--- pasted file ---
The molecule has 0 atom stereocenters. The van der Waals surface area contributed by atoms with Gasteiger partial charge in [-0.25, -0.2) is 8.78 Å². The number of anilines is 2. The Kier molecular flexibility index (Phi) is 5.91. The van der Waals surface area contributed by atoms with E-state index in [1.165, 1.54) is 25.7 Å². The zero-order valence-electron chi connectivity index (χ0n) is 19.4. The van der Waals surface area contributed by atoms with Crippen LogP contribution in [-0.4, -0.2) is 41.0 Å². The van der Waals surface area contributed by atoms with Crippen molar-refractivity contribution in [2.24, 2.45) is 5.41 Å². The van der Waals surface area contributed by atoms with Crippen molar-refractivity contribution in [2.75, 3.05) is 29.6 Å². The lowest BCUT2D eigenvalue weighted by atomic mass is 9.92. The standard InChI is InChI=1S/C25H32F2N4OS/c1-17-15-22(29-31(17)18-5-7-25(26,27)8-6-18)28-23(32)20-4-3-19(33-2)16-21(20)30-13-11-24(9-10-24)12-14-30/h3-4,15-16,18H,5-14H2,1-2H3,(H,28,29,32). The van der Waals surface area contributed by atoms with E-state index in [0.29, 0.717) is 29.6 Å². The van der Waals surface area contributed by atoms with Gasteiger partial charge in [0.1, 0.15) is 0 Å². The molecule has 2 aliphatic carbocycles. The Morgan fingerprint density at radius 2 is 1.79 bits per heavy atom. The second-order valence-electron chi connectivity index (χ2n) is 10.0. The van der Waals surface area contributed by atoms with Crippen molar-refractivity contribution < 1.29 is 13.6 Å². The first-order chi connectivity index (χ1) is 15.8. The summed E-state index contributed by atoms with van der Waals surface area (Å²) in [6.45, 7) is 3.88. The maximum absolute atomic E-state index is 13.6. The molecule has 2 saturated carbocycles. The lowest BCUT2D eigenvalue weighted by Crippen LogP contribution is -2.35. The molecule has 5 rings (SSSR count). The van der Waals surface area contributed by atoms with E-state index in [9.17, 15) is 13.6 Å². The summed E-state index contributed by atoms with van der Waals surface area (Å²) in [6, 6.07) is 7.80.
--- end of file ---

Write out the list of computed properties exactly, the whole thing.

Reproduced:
The molecule has 0 atom stereocenters. The van der Waals surface area contributed by atoms with Gasteiger partial charge in [-0.25, -0.2) is 8.78 Å². The number of anilines is 2. The Kier molecular flexibility index (Phi) is 5.91. The van der Waals surface area contributed by atoms with E-state index in [1.165, 1.54) is 25.7 Å². The zero-order valence-electron chi connectivity index (χ0n) is 19.4. The van der Waals surface area contributed by atoms with Crippen LogP contribution in [-0.4, -0.2) is 41.0 Å². The van der Waals surface area contributed by atoms with Crippen molar-refractivity contribution in [2.24, 2.45) is 5.41 Å². The van der Waals surface area contributed by atoms with Crippen molar-refractivity contribution in [2.75, 3.05) is 29.6 Å². The lowest BCUT2D eigenvalue weighted by atomic mass is 9.92. The standard InChI is InChI=1S/C25H32F2N4OS/c1-17-15-22(29-31(17)18-5-7-25(26,27)8-6-18)28-23(32)20-4-3-19(33-2)16-21(20)30-13-11-24(9-10-24)12-14-30/h3-4,15-16,18H,5-14H2,1-2H3,(H,28,29,32). The van der Waals surface area contributed by atoms with E-state index in [0.29, 0.717) is 29.6 Å². The van der Waals surface area contributed by atoms with Gasteiger partial charge in [0.1, 0.15) is 0 Å². The molecule has 2 aliphatic carbocycles. The Morgan fingerprint density at radius 2 is 1.79 bits per heavy atom. The second-order valence-electron chi connectivity index (χ2n) is 10.0. The van der Waals surface area contributed by atoms with Crippen molar-refractivity contribution < 1.29 is 13.6 Å². The first-order chi connectivity index (χ1) is 15.8. The summed E-state index contributed by atoms with van der Waals surface area (Å²) in [6.45, 7) is 3.88. The maximum absolute atomic E-state index is 13.6. The molecule has 2 saturated carbocycles. The lowest BCUT2D eigenvalue weighted by Crippen LogP contribution is -2.35. The molecule has 5 rings (SSSR count). The van der Waals surface area contributed by atoms with E-state index in [9.17, 15) is 13.6 Å². The summed E-state index contributed by atoms with van der Waals surface area (Å²) in [6, 6.07) is 7.80.